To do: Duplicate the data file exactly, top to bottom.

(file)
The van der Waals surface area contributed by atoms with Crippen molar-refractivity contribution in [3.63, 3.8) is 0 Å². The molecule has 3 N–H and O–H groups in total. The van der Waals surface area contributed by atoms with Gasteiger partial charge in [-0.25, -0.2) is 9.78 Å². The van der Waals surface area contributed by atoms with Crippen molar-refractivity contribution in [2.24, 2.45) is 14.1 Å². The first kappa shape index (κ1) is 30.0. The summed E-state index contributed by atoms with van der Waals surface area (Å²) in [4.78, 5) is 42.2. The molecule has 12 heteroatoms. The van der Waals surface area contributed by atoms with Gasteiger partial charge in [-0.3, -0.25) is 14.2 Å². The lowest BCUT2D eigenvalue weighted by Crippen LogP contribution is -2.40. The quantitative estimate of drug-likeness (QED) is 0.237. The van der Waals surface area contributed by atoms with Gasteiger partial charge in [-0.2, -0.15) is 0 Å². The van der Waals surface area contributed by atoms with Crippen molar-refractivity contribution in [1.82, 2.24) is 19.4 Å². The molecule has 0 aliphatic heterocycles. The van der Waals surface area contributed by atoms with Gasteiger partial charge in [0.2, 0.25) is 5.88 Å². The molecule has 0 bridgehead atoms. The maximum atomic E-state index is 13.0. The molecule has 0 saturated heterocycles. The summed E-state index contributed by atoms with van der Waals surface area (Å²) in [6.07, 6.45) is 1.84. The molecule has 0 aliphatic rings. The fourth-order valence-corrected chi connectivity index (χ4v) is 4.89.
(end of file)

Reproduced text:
The van der Waals surface area contributed by atoms with Crippen molar-refractivity contribution in [3.63, 3.8) is 0 Å². The molecule has 3 N–H and O–H groups in total. The van der Waals surface area contributed by atoms with Gasteiger partial charge in [-0.25, -0.2) is 9.78 Å². The van der Waals surface area contributed by atoms with Crippen molar-refractivity contribution in [2.24, 2.45) is 14.1 Å². The first kappa shape index (κ1) is 30.0. The summed E-state index contributed by atoms with van der Waals surface area (Å²) in [4.78, 5) is 42.2. The molecule has 12 heteroatoms. The van der Waals surface area contributed by atoms with Gasteiger partial charge in [-0.3, -0.25) is 14.2 Å². The lowest BCUT2D eigenvalue weighted by Crippen LogP contribution is -2.40. The quantitative estimate of drug-likeness (QED) is 0.237. The van der Waals surface area contributed by atoms with Gasteiger partial charge in [-0.2, -0.15) is 0 Å². The van der Waals surface area contributed by atoms with Crippen molar-refractivity contribution in [1.82, 2.24) is 19.4 Å². The molecule has 0 aliphatic heterocycles. The van der Waals surface area contributed by atoms with Gasteiger partial charge in [0.2, 0.25) is 5.88 Å². The molecule has 0 bridgehead atoms. The maximum atomic E-state index is 13.0. The molecule has 0 saturated heterocycles. The summed E-state index contributed by atoms with van der Waals surface area (Å²) in [6.07, 6.45) is 1.84. The molecule has 0 aliphatic rings. The fourth-order valence-corrected chi connectivity index (χ4v) is 4.89.